WHAT WE KNOW ABOUT PESTICIDE RESIDUES IN FOODPesticides are used to selectively control a variety of biological pests such as insects, weeds, rodents and moulds. Although they are not meant for human consumption, their pattern of use and distribution in the environment means they find their way into food and water. The main pesticides of concern are the organochlorines such as DDT, dieldrin, and lindane (because of their extreme persistence and accumulation in the environment and food) and the organophosphorus compounds such as malathion and parathion (because of their high toxicity).
Health authorities have established maximum limits on the level of individual pesticide
residues in the diet that are considered to be safe for the general population. These limits
take account of the joint need to provide an adequate, economical and wholesome food
supply. The health risk to the consumer from trace levels of pesticides in the diet is small.
Even if an occasional food is in excess of the acceptable limit, there is a sufficient built-in
margin of safety to ensure that there is still little likelihood that it will pose a threat to
health. It must be recognised that some older pesticides when re-evaluated using
contemporary safety standards may be identified as potentially carcinogenic or in some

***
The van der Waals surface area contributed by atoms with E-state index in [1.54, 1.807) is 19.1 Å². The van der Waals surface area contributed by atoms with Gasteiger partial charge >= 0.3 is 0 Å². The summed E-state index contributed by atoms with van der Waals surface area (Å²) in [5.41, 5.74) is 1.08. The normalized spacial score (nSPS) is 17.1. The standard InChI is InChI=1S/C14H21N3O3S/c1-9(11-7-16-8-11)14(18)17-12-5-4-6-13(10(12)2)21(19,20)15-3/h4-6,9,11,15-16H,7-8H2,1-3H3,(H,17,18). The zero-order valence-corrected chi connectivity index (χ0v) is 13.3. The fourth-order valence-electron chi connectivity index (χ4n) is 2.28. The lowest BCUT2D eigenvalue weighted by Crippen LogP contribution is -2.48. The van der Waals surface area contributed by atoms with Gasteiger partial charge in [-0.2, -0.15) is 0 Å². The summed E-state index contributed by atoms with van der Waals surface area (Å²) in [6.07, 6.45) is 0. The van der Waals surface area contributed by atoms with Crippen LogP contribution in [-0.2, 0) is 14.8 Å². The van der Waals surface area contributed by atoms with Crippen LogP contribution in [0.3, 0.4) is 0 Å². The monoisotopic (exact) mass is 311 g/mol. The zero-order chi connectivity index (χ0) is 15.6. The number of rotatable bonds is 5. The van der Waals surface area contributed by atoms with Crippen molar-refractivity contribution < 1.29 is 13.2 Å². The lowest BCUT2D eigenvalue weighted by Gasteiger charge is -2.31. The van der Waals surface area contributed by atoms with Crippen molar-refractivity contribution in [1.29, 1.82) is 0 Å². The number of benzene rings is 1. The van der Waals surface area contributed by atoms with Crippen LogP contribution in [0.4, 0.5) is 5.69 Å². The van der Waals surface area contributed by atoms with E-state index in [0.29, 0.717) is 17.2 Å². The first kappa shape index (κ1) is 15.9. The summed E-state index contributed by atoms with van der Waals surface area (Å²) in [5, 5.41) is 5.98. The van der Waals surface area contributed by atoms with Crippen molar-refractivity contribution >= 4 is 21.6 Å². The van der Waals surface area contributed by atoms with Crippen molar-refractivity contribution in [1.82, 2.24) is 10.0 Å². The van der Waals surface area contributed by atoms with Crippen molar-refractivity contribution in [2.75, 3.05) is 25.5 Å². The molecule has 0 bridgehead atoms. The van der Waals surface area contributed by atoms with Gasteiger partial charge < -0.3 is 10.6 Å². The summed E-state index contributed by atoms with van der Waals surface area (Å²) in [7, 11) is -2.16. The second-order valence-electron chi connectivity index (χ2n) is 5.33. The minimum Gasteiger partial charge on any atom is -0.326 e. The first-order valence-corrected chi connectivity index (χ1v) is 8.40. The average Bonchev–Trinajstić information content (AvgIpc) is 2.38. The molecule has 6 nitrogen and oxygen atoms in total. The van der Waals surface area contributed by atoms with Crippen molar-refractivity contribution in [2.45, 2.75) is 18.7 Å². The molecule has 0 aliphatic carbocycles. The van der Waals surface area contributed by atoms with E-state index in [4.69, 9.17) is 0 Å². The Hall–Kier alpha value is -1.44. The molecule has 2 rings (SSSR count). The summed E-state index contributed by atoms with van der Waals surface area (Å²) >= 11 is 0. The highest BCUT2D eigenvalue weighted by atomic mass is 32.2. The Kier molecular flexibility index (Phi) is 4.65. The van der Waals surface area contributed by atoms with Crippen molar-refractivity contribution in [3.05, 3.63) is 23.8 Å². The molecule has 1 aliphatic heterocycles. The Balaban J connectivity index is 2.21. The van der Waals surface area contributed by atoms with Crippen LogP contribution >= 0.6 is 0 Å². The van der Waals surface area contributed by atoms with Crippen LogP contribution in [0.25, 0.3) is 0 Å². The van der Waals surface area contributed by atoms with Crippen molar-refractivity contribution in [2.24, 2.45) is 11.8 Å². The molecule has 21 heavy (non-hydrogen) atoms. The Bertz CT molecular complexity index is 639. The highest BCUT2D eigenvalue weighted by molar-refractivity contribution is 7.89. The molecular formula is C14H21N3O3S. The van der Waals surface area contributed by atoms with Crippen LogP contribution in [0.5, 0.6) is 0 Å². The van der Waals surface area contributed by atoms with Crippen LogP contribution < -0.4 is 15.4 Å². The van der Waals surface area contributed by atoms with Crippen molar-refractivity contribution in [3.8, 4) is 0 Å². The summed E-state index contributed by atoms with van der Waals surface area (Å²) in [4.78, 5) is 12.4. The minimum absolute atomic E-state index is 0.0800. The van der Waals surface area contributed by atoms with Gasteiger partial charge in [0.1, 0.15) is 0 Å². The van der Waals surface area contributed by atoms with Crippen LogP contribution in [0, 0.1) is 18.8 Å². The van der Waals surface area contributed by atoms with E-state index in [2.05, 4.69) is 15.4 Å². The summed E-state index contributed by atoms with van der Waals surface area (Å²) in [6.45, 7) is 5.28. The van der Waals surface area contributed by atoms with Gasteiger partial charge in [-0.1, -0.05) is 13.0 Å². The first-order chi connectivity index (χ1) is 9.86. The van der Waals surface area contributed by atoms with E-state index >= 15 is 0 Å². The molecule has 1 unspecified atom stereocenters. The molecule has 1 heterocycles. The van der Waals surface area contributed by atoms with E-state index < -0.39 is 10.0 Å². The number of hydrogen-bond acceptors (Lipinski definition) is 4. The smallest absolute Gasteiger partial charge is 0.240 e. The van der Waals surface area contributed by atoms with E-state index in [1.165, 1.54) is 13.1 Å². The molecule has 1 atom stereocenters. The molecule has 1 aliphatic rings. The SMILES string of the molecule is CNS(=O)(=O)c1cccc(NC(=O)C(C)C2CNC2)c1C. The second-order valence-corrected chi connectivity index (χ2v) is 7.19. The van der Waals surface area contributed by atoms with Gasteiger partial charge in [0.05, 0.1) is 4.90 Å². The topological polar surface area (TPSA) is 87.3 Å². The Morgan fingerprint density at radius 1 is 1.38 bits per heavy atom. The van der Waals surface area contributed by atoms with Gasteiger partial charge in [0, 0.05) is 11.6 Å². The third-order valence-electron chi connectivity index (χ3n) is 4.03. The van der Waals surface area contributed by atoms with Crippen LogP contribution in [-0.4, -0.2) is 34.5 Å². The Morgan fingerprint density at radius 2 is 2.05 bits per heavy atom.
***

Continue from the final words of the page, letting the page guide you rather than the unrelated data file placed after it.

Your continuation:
other way hazardous to humans or the environment and that prompt action by regulatory
bodies to reduce such risks needs to be taken.
Australia has been monitoring pesticide residues in food since 1970. When pesticides are
used in the manner and quantities recommended on their labels, any residues should be
within acceptable health limits. However, crude 'bucket and shovel' methods, inappropriate
application rates and shortening of withholding periods can result in unacceptably high
residues in food. A thorough program of monitoring is essential if such foods are to be
detected. Since monitoring began, developments in analytical chemistry have resulted in the
detection of residues in ever decreasing amounts. Residues once not detectable are now
being found using newer, more sensitive analytical methods. However, the ability to detect
these minute amounts has outstripped the ability of toxicologists to predict the health
significance of such low levels of exposure.
There may be some people in the community who are sensitive to a pesticide or who are exposed to higher amounts because they have unusual diets or consume large amounts of particular foods. It would be prudent for such people to minimise exposure by washing fruits and vegetables or removing peel, outer leaves or excess fat before consumption. Cooking may lower the pesticide load even further. Where food is produced in home gardens using pesticides, it is important that all instructions on their use be followed, particularly the time between its application and harvesting in order that any residue is minimised.